But G.K. seems far more dishonest about both his sexual history and his feelings about mortality than Fosse's alter-ego. When the show's resident horny old man keels over, presumably after taking a load of Viagra, G.K. seems apathetic. Later in the film, Dangerous Ginny comments that “the death of an old man is not a tragedy,” which led me to holler out, “Bullshit, Mr. Altman.” When Lola asks if he is concerned that this is the last show, G.K. says “every show is your last show. That's my philosophy.” “Thank you, Plato,” Lola's sister Yolanda (Lily Tomlin) sarcastically replies, saving grumps like me the trouble of talking back to the screen again.

While acknowledging Altman's importance, I find his tone here lacks the passion for life that speaks to me from Fosse's film. Even in Altman's brilliant breakthrough period—the era of M*A*S*H and Nashville—he has always come off as a curmudgeon. But the Kansas City native was 80 when he sat in Prairie's director's chair—with acolyte-turned-protege Paul Thomas Anderson by his side, just in case the lady in white decided to drop in before the wrap party. This makes him the perfect director for the kind of film Prairie's radio fans hoped to see; Altman understands Midwestern stoic folksiness. Fosse, a Chicago native born two years after Altman, was 52 and a Broadway veteran when he made All That Jazz; his relative youth made it a more visceral ride to the same destination of deathly meditation.

But the Keillorites' gain may count as a loss for some. I am closer to 52 than 80, and more attuned to Broadway than Lake Woebegone; I know more about sex and self-destruction than the wisdom of age and the sense of entitlement one feels for living a long life. Most importantly, though, I also know something about being a grouch, and from that vantage point, Prairie's subtle exhortations to go gentle into that good night seem a false comfort from Altman to his fans—a reassurance that displaces his usual blunt honesty. For a movie whose cast includes a sexy reaper, Prairie is too smug and passive about dying. The mortal coil is unraveling from the show and its participants, yet Altman chooses to deflect a universal fear by pretending that death is a mere nuisance.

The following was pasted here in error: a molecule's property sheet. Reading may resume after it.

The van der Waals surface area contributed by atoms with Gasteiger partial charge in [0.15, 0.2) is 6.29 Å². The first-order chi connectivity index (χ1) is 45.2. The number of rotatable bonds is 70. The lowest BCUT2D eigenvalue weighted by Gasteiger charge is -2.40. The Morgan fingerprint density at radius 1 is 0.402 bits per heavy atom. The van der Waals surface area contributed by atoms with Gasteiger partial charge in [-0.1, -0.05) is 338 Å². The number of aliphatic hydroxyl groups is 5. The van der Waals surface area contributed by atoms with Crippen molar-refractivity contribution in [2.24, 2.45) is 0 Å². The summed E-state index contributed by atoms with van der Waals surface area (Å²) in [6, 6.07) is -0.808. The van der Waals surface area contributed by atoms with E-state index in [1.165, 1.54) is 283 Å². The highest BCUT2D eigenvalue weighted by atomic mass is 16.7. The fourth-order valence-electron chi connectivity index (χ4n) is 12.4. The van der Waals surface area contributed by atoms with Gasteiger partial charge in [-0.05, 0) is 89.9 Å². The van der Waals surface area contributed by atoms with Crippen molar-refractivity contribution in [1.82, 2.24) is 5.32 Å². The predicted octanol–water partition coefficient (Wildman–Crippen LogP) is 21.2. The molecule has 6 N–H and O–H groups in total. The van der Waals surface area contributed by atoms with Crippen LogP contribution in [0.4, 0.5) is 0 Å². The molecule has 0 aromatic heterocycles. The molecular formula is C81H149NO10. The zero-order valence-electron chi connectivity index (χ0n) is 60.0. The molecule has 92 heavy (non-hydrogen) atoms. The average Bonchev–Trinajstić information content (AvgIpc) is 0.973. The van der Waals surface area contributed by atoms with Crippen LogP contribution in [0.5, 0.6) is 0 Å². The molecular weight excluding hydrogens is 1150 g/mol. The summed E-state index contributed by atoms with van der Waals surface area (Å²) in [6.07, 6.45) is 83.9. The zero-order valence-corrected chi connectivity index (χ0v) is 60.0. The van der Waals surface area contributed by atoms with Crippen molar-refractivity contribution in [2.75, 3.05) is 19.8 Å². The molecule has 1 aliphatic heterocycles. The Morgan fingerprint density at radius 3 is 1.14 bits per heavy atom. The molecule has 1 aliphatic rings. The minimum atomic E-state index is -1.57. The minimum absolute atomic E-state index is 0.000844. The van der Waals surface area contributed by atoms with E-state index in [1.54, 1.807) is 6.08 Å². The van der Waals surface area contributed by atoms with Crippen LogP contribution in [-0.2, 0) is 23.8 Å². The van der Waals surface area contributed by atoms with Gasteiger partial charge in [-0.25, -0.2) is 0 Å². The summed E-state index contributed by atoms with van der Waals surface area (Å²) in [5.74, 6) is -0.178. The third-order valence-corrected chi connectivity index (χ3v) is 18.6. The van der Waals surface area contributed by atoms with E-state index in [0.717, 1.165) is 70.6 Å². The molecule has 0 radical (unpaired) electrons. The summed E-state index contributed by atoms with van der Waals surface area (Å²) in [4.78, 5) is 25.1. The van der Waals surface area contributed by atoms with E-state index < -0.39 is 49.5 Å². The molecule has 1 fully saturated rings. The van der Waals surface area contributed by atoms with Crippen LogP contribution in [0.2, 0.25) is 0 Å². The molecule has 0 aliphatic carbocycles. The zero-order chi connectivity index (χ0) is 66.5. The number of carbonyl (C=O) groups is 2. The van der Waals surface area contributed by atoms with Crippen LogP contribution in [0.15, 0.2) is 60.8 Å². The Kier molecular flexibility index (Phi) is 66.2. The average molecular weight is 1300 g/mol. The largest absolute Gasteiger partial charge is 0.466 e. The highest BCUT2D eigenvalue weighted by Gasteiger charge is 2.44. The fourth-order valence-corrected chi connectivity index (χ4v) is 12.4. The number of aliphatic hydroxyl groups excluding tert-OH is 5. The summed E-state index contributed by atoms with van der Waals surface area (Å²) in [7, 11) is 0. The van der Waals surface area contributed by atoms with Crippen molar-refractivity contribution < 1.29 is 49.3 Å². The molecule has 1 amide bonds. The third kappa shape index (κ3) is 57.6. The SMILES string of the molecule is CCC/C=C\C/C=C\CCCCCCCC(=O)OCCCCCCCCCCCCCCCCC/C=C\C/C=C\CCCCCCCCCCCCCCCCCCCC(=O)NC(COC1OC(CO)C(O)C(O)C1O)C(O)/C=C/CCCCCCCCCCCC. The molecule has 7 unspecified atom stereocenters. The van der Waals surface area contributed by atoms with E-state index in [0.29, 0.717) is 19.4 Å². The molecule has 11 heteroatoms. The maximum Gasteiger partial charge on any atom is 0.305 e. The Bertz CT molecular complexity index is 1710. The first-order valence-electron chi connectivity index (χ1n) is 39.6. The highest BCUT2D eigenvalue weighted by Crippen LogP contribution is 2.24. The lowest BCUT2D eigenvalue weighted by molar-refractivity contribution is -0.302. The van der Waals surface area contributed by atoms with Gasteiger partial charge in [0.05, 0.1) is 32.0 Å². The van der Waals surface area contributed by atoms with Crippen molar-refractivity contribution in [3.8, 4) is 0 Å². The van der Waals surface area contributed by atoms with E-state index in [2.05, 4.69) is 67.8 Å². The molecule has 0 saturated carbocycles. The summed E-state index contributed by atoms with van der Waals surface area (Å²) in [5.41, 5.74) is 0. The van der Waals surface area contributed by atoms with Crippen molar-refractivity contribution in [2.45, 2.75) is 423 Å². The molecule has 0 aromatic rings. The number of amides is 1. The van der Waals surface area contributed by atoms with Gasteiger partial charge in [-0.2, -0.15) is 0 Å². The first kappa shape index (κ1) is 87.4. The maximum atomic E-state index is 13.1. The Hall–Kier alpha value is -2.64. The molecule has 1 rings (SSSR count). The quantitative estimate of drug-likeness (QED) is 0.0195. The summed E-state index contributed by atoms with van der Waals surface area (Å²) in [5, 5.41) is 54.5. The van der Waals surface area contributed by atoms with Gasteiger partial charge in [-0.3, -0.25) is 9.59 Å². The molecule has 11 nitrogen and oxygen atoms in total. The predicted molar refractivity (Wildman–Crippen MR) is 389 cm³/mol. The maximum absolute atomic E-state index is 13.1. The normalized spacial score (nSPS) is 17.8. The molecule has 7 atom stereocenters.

This is why Madsen is so terrible; her air-headed angel's platitudes ring hollow in the Altman universe we've come to know. Would the younger Altman have let a character get away with such bullshit? This artist has never felt the need to embrace and console his audiences in the past, so why start now? Nashville's final number, “It Don't Worry Me,” was about willful denial; the whole of Prairie is about acceptance, yet it feels like a denial as well. The palpable fear that this is Altman's last movie is never honestly dealt with by the director's stand-in, Keillor, nor the film itself. It seems almost as if Prairie thinks it holds the monopoly on dying, and that the show-within-a-movie is noble—and its demise a tragedy—simply because it's been around for so long. Altman's onscreen representative G.K. keeps pooh-poohing the distress his colleagues feel throughout their last show, going so far as to state that he doesn't want to tell people how to feel about his legacy; but his relaxed attitude never feels true. Altman throws out a hopeful, interesting curve when dealing with the fate of Tommy Lee Jones' character (a fantasy of how to deal with one's enemies). Here is the mean Altman we know and love, lashing out at his critics, informing you of his perceived greatness and how much it'll be missed once he's gone. But the film treats it as a throwaway; as quickly as it arrives, it defers back to that transparent, dishonest lulling. If Prairie weren't so concerned with coddling us, we'd deduce that it's OK to acknowledge Death—-just don't go looking for it; wait until it shows up to pull your number.

Both films are obsessed with death, but where Jazz dramatizes and fulfills its own prophecy, Prairie ignores the apparition in the corner of the room. Gideon's doctor says at one point that Gideon “doesn't give a fuck” about his life anymore since his hospital room is always full of sex and booze. While neither Joe Gideon nor G.K. seem to give a fuck about their own inevitable passing, Fosse the filmmaker is at least honest about his fear (and fascination)—an honesty that extends to self-destructively pushing up his date with the woman in white.

Fosse's semi-autobiographical confession was prescient: the heart attack that took Joe Gideon took his creator as well, and also claimed what might have been Fosse's final film triumph, Chicago. Altman, at this writing, is still with us despite having similar heart trouble. Perhaps, at 80, you look at life differently than at 52, which might explain why Prairie is slower, more passive and less defiant than Jazz. But if Prairie could act as elder statesmen and deliver a message back to Joe Gideon, it would come from Jearlyn Steele, who sings, “The day is short/the night is long/Why do you work so hard to get what you don't even want?”